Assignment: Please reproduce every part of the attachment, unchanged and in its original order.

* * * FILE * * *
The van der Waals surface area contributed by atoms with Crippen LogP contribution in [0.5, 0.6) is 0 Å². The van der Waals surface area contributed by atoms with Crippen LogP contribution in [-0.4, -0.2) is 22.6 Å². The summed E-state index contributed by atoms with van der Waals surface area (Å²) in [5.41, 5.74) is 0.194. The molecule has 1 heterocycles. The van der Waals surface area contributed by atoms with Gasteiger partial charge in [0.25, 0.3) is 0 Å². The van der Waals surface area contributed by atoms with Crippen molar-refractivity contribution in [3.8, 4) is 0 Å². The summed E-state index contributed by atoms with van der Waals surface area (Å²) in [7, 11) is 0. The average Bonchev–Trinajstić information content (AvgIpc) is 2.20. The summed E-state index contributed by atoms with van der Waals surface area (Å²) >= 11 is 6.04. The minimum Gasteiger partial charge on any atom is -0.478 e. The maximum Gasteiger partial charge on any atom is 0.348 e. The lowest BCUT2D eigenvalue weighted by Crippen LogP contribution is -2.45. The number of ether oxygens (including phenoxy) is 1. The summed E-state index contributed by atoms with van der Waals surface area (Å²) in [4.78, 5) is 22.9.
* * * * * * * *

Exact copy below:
The van der Waals surface area contributed by atoms with Crippen LogP contribution in [0.5, 0.6) is 0 Å². The van der Waals surface area contributed by atoms with Crippen LogP contribution in [-0.4, -0.2) is 22.6 Å². The summed E-state index contributed by atoms with van der Waals surface area (Å²) in [5.41, 5.74) is 0.194. The molecule has 1 heterocycles. The van der Waals surface area contributed by atoms with Gasteiger partial charge in [0.25, 0.3) is 0 Å². The van der Waals surface area contributed by atoms with Crippen molar-refractivity contribution in [3.8, 4) is 0 Å². The summed E-state index contributed by atoms with van der Waals surface area (Å²) in [7, 11) is 0. The average Bonchev–Trinajstić information content (AvgIpc) is 2.20. The summed E-state index contributed by atoms with van der Waals surface area (Å²) >= 11 is 6.04. The minimum Gasteiger partial charge on any atom is -0.478 e. The maximum Gasteiger partial charge on any atom is 0.348 e. The lowest BCUT2D eigenvalue weighted by Crippen LogP contribution is -2.45. The number of ether oxygens (including phenoxy) is 1. The summed E-state index contributed by atoms with van der Waals surface area (Å²) in [4.78, 5) is 22.9.